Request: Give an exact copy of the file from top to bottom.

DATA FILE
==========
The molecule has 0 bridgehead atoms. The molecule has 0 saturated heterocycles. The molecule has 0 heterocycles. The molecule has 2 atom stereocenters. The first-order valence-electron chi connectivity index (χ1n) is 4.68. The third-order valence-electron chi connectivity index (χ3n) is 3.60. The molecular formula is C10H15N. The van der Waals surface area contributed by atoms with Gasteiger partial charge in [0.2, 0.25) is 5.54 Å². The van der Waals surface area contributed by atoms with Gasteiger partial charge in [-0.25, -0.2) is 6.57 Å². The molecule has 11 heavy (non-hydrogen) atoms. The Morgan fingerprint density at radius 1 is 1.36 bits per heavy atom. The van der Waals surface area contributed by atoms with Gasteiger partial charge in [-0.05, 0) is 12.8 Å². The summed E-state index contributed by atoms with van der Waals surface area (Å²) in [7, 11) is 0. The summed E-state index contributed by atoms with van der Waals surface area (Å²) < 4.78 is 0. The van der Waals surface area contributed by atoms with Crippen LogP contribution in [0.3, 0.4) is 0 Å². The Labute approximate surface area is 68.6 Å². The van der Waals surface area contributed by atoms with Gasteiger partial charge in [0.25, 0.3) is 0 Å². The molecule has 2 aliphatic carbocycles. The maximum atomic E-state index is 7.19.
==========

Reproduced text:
The molecule has 0 bridgehead atoms. The molecule has 0 saturated heterocycles. The molecule has 0 heterocycles. The molecule has 2 atom stereocenters. The first-order valence-electron chi connectivity index (χ1n) is 4.68. The third-order valence-electron chi connectivity index (χ3n) is 3.60. The molecular formula is C10H15N. The van der Waals surface area contributed by atoms with Gasteiger partial charge in [0.2, 0.25) is 5.54 Å². The van der Waals surface area contributed by atoms with Gasteiger partial charge in [-0.25, -0.2) is 6.57 Å². The molecule has 11 heavy (non-hydrogen) atoms. The Morgan fingerprint density at radius 1 is 1.36 bits per heavy atom. The van der Waals surface area contributed by atoms with Gasteiger partial charge in [-0.05, 0) is 12.8 Å². The summed E-state index contributed by atoms with van der Waals surface area (Å²) in [7, 11) is 0. The summed E-state index contributed by atoms with van der Waals surface area (Å²) < 4.78 is 0. The van der Waals surface area contributed by atoms with Crippen LogP contribution in [0.3, 0.4) is 0 Å². The Labute approximate surface area is 68.6 Å². The van der Waals surface area contributed by atoms with Gasteiger partial charge in [0.25, 0.3) is 0 Å². The molecule has 2 aliphatic carbocycles. The maximum atomic E-state index is 7.19.